Notary Bulletin

Notaries Removed From 'Sovereign Citizens' Lawsuit

Two upstate New York Notaries were dropped from a federal racketeering lawsuit after proving to the plaintiffs’ attorney that they were innocent pawns used by members of the so-called “sovereign citizens” movement to add legitimacy to their questionable documents through notarization.

The civil suit initially accused the Marbletown Town Clerk and a clerk for the Marbletown Assessor of aiding a racketeering plot by notarizing liens and other documents which falsely claimed that several local governments and employees owed the sovereign citizens billions of dollars. The pair convinced the plaintiffs’ attorney that, as Notaries, they were not responsible for the contents of the documents; their only duty was to verify the signatures.

In the past year, Notaries and government officials across the nation have reported a sharp increase in the number of requests from members of the anti-government sovereign citizens movement to notarize documents making strange, often outlandish claims. These documents have caused headaches for Notaries and government officials alike.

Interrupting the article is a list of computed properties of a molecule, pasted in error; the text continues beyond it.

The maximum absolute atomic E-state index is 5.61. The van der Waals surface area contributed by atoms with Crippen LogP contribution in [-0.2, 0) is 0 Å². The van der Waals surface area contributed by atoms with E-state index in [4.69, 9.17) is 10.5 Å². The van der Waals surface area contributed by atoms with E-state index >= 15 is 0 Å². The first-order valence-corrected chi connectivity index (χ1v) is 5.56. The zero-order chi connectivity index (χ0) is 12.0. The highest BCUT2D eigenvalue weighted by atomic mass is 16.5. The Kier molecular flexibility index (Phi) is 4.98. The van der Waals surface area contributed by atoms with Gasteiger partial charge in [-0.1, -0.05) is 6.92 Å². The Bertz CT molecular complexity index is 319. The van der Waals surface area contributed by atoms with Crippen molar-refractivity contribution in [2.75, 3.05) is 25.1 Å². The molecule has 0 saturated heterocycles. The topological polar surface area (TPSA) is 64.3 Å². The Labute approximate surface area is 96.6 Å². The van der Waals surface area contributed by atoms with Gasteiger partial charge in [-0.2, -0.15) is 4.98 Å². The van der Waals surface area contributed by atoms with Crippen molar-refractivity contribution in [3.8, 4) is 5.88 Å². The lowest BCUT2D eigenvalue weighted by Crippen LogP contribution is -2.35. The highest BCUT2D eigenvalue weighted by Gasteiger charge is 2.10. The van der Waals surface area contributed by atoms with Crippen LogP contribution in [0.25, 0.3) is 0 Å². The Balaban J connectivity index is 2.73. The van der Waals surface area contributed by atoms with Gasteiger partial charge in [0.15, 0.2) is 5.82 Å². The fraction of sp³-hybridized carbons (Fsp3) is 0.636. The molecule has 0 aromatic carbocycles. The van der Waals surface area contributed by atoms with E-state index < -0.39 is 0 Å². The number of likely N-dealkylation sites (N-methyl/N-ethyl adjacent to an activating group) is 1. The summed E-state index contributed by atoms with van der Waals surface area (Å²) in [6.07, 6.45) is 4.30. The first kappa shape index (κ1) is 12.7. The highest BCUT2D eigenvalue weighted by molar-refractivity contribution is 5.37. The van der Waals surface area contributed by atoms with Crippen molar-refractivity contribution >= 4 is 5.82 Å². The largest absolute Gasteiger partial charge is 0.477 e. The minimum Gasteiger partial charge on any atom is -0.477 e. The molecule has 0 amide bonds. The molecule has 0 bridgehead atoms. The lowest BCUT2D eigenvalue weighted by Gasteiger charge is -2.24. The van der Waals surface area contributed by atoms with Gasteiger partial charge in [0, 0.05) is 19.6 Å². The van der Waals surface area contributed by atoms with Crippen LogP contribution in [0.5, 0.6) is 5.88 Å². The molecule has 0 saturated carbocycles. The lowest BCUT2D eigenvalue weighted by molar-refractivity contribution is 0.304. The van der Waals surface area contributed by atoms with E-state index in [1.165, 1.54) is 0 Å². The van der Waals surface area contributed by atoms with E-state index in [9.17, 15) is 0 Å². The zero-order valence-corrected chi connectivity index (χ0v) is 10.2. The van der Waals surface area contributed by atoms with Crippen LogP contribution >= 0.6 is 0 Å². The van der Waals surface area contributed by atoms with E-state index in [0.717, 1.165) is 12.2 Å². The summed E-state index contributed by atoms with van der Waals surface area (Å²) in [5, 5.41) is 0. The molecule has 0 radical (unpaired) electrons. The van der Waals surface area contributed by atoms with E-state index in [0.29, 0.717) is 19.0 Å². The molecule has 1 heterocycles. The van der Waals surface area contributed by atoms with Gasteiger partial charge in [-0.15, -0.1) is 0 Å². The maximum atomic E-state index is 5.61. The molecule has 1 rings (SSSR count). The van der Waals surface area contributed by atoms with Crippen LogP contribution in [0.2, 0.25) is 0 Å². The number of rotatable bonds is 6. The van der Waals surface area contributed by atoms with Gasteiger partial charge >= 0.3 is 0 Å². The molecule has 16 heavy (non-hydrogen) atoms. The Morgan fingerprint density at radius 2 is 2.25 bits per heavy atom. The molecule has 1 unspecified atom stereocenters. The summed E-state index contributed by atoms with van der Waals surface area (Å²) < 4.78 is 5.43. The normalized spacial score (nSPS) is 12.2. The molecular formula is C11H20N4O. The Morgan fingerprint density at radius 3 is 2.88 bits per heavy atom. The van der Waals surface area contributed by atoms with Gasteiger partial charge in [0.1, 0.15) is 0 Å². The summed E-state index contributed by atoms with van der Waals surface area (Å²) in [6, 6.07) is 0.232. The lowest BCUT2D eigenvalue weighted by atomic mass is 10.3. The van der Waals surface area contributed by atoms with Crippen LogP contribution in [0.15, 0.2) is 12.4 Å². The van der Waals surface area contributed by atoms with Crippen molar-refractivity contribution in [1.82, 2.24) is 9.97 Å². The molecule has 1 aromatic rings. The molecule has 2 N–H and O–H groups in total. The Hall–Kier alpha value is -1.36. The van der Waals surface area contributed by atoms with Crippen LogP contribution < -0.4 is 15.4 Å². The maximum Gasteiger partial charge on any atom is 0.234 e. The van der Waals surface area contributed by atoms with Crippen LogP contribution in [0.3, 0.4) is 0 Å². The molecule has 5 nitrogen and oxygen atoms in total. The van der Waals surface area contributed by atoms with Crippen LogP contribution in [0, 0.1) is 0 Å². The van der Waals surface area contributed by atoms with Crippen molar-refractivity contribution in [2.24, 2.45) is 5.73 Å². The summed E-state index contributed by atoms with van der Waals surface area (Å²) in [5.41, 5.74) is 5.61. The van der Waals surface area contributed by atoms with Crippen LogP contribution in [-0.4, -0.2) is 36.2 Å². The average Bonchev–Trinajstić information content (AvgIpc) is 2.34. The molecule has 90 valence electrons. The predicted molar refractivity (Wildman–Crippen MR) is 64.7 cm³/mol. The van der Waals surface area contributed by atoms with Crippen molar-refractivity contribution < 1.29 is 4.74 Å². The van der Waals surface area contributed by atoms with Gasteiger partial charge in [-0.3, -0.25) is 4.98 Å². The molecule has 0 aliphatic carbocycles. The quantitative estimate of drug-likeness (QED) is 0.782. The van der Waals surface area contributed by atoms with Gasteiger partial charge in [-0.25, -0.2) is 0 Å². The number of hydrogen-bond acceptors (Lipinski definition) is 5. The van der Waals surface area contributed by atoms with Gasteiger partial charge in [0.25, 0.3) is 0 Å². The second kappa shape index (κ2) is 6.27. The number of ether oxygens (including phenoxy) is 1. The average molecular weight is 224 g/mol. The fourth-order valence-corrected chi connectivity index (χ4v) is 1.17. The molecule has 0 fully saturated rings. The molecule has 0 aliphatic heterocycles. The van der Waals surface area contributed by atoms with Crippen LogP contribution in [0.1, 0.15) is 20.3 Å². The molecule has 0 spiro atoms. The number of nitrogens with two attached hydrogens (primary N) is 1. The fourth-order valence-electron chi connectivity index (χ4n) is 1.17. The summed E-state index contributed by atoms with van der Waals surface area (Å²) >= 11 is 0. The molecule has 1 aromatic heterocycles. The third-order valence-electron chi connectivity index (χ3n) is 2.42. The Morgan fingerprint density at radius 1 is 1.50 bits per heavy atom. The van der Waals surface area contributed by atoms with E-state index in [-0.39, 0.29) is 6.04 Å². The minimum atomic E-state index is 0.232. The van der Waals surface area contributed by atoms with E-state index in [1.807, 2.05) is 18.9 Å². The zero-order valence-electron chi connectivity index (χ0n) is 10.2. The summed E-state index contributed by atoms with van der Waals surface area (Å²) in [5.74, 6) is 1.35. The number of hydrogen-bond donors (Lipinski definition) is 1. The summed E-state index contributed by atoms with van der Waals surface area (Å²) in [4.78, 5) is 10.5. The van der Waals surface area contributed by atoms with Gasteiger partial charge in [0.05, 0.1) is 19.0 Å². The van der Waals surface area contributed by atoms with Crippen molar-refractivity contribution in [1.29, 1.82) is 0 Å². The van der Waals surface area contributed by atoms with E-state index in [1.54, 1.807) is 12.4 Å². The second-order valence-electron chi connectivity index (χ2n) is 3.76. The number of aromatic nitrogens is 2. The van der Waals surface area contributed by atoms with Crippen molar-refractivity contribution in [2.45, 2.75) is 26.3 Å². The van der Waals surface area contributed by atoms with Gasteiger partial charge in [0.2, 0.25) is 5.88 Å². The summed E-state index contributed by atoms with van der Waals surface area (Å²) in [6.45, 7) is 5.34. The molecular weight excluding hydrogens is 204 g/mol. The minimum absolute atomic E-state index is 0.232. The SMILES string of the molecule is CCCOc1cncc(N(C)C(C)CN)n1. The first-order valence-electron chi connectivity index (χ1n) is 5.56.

The suit — filed last April on behalf of Ulster County, several towns and government officials in upstate New York — seeks to stop harassment and attempted extortion by members of the sovereign citizens movement, the plaintiff’s attorney told the local media. The two Marbletown employees were named as defendants because they notarized demands for payments of up to $550 million dollars from local towns as well as a $2.82 billion lien against the county. It took seven months to convince the county’s attorney that they were innocent pawns.

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Quiz: The Many Types Of Notarial Acts

Notaries perform many different duties for the public — and it’s easy to lose track of the different acts and what states they’re authorized in. Test your familiarity with common — and uncommon — notarial acts.

(A link to the correct answers is provided at the end of the quiz.)

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